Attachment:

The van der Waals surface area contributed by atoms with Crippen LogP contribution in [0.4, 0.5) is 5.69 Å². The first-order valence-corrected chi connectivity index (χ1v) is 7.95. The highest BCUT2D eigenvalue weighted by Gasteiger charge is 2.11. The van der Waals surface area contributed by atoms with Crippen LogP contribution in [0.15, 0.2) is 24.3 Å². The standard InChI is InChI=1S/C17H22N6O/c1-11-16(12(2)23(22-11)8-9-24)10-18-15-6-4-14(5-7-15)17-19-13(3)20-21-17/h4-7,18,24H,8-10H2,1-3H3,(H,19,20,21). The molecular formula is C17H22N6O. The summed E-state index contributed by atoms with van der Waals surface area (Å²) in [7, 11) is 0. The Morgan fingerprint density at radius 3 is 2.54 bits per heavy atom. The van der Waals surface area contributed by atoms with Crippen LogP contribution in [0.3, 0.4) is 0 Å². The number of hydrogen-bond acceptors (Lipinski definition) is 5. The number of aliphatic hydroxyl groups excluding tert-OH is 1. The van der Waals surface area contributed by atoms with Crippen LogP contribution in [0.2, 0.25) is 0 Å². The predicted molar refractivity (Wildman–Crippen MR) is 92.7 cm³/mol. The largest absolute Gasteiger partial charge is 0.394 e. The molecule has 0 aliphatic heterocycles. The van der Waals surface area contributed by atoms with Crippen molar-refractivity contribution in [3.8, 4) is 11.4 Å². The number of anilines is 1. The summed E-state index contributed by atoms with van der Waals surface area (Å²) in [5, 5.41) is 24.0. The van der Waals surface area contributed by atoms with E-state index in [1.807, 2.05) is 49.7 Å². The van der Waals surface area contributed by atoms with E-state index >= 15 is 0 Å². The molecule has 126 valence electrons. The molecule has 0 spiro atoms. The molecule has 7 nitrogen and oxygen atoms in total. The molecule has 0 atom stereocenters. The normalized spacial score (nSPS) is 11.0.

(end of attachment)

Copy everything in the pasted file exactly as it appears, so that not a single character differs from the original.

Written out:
The van der Waals surface area contributed by atoms with Crippen LogP contribution in [0.4, 0.5) is 5.69 Å². The first-order valence-corrected chi connectivity index (χ1v) is 7.95. The highest BCUT2D eigenvalue weighted by Gasteiger charge is 2.11. The van der Waals surface area contributed by atoms with Crippen LogP contribution in [0.15, 0.2) is 24.3 Å². The standard InChI is InChI=1S/C17H22N6O/c1-11-16(12(2)23(22-11)8-9-24)10-18-15-6-4-14(5-7-15)17-19-13(3)20-21-17/h4-7,18,24H,8-10H2,1-3H3,(H,19,20,21). The molecular formula is C17H22N6O. The summed E-state index contributed by atoms with van der Waals surface area (Å²) in [7, 11) is 0. The Morgan fingerprint density at radius 3 is 2.54 bits per heavy atom. The van der Waals surface area contributed by atoms with Crippen LogP contribution in [0.3, 0.4) is 0 Å². The number of hydrogen-bond acceptors (Lipinski definition) is 5. The number of aliphatic hydroxyl groups excluding tert-OH is 1. The van der Waals surface area contributed by atoms with Crippen LogP contribution in [0.2, 0.25) is 0 Å². The predicted molar refractivity (Wildman–Crippen MR) is 92.7 cm³/mol. The largest absolute Gasteiger partial charge is 0.394 e. The molecule has 0 aliphatic heterocycles. The van der Waals surface area contributed by atoms with Crippen molar-refractivity contribution in [3.8, 4) is 11.4 Å². The number of anilines is 1. The summed E-state index contributed by atoms with van der Waals surface area (Å²) in [5, 5.41) is 24.0. The van der Waals surface area contributed by atoms with E-state index in [1.807, 2.05) is 49.7 Å². The van der Waals surface area contributed by atoms with E-state index >= 15 is 0 Å². The molecule has 126 valence electrons. The molecule has 0 spiro atoms. The molecule has 7 nitrogen and oxygen atoms in total. The molecule has 0 atom stereocenters. The normalized spacial score (nSPS) is 11.0.